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Reblog: 5 Tips for Tweeting at Conferences

As we get closer to the start of DDW (50 days!), I want to share with you some great tips about tweeting at conferences. Tweeting at DDW is a great way to share what you’re learning in a session with your followers and the wider world. It’s also a great way to be in two places at once, as you can read tweets from other sessions that you weren’t able to attend. You can read those tweets as they come in or — if you’d rather not fracture your attention — read them after the fact using a Twitter search.

Here are some tips for effective Tweeting at conferences:

  1. Use the conference hashtag (#DDW14).  Perhaps the most important thing to do for DDW tweeting is to use the hashtag #DDW14. By using the conference hashtag, others who don’t follow you will still be able to find your tweets using Twitter search.
  2. Use a Twitter client. While you can follow a conference from the Twitter Web interface, you’ll probably have a much easier time tracking the hashtag(s) if you use a standalone Twitter client. A client will often allow you to have multiple columns open for different Twitter searches. This will help you see multiple sessions. For conferences, TweetDeck and HootSuite are ranked highly, which can run in a browser or as a stand-alone Mac, Windows, or Chrome application.
  3. Tweet professionally. It’s worth remembering that while conferences are public events that not everyone there is counting on their presentations being simulcast into the wider world. If someone asks for their work to not be shared, then respect that request.
  4. Give credit. When you are Tweeting someone’s work, be sure to give them credit. You should do this by making it clear who is speaking by including their Twitter handle. If they don’t provide their handle, you might be able to find it with a quick Google search for their name, their organization and the word “Twitter.”
  5. Start tweets right. The most convenient way to give credit to someone in a tweet is by adding their username at its beginning, followed by a colon and then what they’ve said (e.g. “@DDWMeeting: XXX”).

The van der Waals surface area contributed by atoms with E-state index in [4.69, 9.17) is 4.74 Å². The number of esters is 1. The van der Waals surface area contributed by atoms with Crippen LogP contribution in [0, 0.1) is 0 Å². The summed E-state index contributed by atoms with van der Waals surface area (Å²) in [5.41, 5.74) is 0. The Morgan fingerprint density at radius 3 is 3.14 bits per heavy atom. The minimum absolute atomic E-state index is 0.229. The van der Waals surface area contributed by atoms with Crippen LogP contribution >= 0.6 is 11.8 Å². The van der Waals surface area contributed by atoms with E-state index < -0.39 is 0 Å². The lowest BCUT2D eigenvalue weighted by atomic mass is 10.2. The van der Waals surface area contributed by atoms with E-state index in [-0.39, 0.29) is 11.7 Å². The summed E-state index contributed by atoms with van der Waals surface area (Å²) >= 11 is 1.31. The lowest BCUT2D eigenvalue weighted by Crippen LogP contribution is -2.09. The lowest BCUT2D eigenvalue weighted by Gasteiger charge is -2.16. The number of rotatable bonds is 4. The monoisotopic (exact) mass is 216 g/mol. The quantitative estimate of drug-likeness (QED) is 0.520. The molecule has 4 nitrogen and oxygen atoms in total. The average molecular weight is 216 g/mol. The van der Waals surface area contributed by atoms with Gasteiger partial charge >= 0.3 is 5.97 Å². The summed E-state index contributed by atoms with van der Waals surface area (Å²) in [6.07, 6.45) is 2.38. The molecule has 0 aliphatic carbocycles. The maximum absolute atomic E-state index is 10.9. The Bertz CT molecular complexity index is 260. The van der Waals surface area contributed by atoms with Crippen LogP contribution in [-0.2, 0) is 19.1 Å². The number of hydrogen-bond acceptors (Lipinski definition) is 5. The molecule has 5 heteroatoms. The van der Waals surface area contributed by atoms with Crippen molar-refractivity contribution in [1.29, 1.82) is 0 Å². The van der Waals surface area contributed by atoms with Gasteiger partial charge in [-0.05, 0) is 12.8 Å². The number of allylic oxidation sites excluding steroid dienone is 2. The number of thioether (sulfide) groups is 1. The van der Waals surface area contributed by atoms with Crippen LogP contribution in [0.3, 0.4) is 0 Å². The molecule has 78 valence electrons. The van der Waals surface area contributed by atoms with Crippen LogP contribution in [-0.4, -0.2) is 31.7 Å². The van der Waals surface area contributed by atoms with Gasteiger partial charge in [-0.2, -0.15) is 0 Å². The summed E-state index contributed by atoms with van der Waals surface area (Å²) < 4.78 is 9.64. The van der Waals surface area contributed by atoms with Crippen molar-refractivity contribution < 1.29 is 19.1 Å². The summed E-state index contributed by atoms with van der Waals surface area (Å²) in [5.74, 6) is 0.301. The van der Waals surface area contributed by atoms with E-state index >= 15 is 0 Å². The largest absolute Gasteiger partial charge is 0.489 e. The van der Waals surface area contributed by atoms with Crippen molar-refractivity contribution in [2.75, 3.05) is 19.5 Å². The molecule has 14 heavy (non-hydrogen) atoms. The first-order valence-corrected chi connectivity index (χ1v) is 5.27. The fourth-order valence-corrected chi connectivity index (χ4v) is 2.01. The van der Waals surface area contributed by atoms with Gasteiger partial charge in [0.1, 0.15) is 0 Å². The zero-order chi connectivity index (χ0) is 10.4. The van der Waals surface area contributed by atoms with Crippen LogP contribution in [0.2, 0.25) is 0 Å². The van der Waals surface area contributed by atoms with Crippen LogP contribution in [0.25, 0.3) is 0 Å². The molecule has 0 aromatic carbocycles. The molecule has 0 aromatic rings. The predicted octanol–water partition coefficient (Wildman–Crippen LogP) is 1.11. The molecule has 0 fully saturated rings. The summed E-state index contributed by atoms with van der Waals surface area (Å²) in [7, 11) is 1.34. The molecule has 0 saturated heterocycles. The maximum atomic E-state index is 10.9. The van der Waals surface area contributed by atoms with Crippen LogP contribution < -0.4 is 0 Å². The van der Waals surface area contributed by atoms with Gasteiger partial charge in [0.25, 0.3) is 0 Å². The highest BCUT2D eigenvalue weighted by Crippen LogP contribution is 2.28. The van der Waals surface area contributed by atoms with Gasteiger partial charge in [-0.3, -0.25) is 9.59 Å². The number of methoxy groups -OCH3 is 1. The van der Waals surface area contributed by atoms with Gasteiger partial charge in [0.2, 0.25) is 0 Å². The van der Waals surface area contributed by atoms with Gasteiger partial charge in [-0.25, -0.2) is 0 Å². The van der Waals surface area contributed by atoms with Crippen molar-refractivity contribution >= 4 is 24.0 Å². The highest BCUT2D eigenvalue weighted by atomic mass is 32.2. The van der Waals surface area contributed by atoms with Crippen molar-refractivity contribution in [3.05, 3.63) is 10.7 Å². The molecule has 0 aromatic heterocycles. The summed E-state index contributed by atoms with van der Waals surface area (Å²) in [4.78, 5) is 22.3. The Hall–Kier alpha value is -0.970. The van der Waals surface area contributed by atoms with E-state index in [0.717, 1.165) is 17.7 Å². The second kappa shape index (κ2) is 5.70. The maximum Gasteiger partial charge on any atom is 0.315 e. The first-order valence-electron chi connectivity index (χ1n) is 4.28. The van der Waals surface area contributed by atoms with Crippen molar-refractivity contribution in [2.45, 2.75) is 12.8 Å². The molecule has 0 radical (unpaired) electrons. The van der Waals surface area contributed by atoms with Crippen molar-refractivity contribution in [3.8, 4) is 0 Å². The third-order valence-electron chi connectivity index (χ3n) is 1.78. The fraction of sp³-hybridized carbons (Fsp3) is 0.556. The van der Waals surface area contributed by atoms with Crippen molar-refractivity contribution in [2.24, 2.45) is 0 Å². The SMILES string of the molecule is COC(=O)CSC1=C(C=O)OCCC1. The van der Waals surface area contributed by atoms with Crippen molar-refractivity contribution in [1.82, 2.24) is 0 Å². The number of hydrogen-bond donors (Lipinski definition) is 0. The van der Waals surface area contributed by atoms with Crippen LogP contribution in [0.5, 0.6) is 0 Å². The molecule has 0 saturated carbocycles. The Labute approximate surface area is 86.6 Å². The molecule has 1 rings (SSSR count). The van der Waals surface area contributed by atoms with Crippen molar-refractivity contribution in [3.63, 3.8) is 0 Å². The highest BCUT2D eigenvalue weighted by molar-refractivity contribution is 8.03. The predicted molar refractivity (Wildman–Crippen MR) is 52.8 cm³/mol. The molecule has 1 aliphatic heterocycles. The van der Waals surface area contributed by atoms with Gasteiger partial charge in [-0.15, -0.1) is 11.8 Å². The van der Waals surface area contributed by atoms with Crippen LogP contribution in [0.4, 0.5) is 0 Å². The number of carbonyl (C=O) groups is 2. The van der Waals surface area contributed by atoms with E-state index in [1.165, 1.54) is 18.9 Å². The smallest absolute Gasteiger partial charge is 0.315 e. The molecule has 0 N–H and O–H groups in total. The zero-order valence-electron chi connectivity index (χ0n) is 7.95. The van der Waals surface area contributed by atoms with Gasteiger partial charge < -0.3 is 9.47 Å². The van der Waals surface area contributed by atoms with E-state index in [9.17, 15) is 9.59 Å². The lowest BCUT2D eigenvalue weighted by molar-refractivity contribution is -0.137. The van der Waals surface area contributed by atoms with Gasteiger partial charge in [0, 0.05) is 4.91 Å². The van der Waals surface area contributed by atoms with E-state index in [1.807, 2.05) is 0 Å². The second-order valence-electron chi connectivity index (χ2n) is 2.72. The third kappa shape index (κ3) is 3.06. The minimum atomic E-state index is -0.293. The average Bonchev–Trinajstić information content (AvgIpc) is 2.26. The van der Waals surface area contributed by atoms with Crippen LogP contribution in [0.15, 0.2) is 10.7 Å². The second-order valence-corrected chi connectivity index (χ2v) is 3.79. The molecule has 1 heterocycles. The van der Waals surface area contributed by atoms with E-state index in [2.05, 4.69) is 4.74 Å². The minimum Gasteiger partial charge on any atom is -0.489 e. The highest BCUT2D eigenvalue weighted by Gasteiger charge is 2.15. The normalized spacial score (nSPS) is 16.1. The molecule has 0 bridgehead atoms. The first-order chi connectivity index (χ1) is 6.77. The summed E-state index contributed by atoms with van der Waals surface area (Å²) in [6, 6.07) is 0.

If you’re a lecture presenter, provide your Twitter handle to the session attendees. You can help people do a good job tweeting your talk by providing them your Twitter handle up front, in your opening remarks or in your first slide. If you’re not on Twitter, it’s worth thinking about signing up, just so people can provide attribution for your work.

If you have questions onsite about Twitter or other social media platforms, visit DDW social experts at our help desk, located in the registration area (South Hall) throughout the duration of DDW 2014. We will also provide an onsite DDW social media brochure with tips and tricks.

Let us know in the comments below what tips would you add! Why do you (or don’t you) tweet at conferences?

Information in this article has been re-blogged from “10 Tips for Tweeting at Conferences” by Brian Croxall and was originally published in ProfHacker. View the entire article here.


  1. It’s useful to have a unique session hashtag (usually derived from the conference hashtag) to keep track of content from the various sessions taking place throughout the conference.

  2. Actually, if you want to give credit to someone who has a Twitter account, you should put a “.” before the @username, like this:

    .@DDWMeeting: XXX

    That way it will appear in your follower’s feeds. Otherwise it will only be seen by you, the person, and the people you have in common:

    Also, at DDW I find it useful to tag the Abstract or Presentation number, like this:

    Pasricha #345 #DDW13: pts w More severe pre-tx histology had higher risk of risk after successful eradication of BE (

    For each speaker, you can save the first part (“Pasricha #345 #DDW13: “) then write the info following this. That way, someone can reference the abstract/presentation later, or later reference your tweets as notes.

    Just my 2 cents!

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